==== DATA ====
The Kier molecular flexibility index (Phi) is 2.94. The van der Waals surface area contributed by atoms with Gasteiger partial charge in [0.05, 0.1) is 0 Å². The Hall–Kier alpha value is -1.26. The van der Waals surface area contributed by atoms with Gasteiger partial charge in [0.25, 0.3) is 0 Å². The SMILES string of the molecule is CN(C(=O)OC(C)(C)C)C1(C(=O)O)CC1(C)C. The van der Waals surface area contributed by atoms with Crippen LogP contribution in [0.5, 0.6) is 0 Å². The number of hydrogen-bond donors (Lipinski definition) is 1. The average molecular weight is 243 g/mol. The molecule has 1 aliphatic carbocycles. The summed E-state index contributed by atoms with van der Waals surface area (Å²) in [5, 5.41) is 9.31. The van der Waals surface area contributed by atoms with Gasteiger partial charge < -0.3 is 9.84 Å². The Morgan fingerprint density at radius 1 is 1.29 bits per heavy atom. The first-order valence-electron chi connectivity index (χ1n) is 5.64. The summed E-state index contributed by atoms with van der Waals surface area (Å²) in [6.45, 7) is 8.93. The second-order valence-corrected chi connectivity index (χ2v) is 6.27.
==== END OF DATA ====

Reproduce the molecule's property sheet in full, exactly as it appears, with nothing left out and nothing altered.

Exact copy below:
The Kier molecular flexibility index (Phi) is 2.94. The van der Waals surface area contributed by atoms with Gasteiger partial charge in [0.05, 0.1) is 0 Å². The Hall–Kier alpha value is -1.26. The van der Waals surface area contributed by atoms with Gasteiger partial charge in [0.25, 0.3) is 0 Å². The SMILES string of the molecule is CN(C(=O)OC(C)(C)C)C1(C(=O)O)CC1(C)C. The van der Waals surface area contributed by atoms with Crippen LogP contribution in [0.5, 0.6) is 0 Å². The number of hydrogen-bond donors (Lipinski definition) is 1. The average molecular weight is 243 g/mol. The molecule has 1 aliphatic carbocycles. The summed E-state index contributed by atoms with van der Waals surface area (Å²) in [5, 5.41) is 9.31. The van der Waals surface area contributed by atoms with Gasteiger partial charge < -0.3 is 9.84 Å². The Morgan fingerprint density at radius 1 is 1.29 bits per heavy atom. The first-order valence-electron chi connectivity index (χ1n) is 5.64. The summed E-state index contributed by atoms with van der Waals surface area (Å²) in [6.45, 7) is 8.93. The second-order valence-corrected chi connectivity index (χ2v) is 6.27.